Professor Donald Williamson loves when students dispute his teaching. "If you want to learn something, teach it," he said. "When students challenge me on things, or inform me that it’s not the way they do it in their office—that's my favorite part."
He's had plenty of time to think about the highlights; Williamson has spent 28 years at American University. And this year, he was honored with the University's Faculty Award for Outstanding Teaching.
"I consider it the pinnacle of my academic career," said Williamson, who also serves as executive director of the Kogod Tax Center.
In his 25 years directing the MS in Taxation degree program, Williamson estimates he's taught a dozen different courses—but always with graduate students. His colleagues have commented that he runs his classes similar to a PhD seminar: with a back-and-forth exchange of ideas.
The MST program was recently ranked among the top 10 percent in the country by TaxTalent, the largest online network for tax professionals.
"The people on the other side of the table—the students—have other skills and abilities from my own," he said. "Particularly with tax, it's so dynamic; every year, something changes. We learn from each other."
Andrew Zank, MST '12, agreed.
"The best part about Don's classes is you can tell that he loves what he does and so he creates a classroom environment where even learning about new IRS forms and regulations can be interesting and exciting."
"In a field that can sometimes be fairly dry, it's refreshing to have a professor like him."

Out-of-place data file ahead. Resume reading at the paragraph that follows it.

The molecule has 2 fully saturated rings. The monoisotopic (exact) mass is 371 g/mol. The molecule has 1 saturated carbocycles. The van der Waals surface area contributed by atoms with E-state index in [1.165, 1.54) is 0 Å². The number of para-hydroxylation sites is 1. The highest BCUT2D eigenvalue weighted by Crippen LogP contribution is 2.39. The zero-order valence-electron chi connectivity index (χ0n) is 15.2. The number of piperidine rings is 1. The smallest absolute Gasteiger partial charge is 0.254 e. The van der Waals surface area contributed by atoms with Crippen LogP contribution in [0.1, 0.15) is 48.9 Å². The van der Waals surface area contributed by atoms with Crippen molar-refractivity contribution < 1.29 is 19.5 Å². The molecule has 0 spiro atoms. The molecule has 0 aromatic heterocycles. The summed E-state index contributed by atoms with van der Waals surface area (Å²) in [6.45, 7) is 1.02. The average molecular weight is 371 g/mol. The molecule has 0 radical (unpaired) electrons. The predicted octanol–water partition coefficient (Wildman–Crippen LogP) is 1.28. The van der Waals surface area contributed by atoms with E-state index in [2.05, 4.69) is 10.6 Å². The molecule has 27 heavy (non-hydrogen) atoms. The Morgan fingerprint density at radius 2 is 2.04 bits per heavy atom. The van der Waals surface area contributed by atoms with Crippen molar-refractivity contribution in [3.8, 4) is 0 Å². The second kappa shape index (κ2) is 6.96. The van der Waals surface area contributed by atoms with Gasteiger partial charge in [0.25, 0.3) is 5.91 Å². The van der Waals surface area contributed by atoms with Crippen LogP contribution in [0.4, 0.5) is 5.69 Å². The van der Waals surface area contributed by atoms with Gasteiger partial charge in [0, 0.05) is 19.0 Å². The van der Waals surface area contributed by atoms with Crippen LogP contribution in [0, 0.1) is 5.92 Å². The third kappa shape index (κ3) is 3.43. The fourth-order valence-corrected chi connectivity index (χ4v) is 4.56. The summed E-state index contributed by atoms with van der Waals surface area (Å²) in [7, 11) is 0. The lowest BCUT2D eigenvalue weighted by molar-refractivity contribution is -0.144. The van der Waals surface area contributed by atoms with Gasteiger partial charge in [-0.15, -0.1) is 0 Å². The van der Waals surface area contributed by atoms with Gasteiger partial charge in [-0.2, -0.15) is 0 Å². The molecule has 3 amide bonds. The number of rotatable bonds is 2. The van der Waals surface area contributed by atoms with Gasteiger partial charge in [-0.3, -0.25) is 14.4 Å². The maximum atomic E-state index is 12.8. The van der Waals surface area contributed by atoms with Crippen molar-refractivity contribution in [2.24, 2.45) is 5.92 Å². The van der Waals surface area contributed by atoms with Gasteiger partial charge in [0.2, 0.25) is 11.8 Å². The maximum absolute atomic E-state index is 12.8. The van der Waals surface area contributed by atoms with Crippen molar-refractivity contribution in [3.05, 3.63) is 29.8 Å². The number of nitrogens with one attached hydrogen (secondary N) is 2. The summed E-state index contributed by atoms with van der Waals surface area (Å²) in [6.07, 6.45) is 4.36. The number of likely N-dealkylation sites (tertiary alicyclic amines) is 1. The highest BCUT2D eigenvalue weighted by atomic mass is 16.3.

The MST program is a mix of younger and more senior, returning graduate students. Williamson says each type of student brings a valuable piece to the classroom. The younger students have strong study skills and are comfortable in an academic setting; the older students bring impressive resumes—some have completed million-dollar deals—but are often anxious about the prospect of exams.
He's happy to talk them through, and knows he'll eventually see each one walk across the stage at commencement—sometimes with their kids looking on.
But Williamson, who maintains a tax practice in addition to his academic duties, knows that the degree isn't the only important part. "What we do at Kogod is about providing training and instilling talent and desire to excel. That's what has made this so rewarding over the years."
Williamson says he's not sure about another 28, but he hopes to do it for another 10.
"I've had a lot of fun," he said.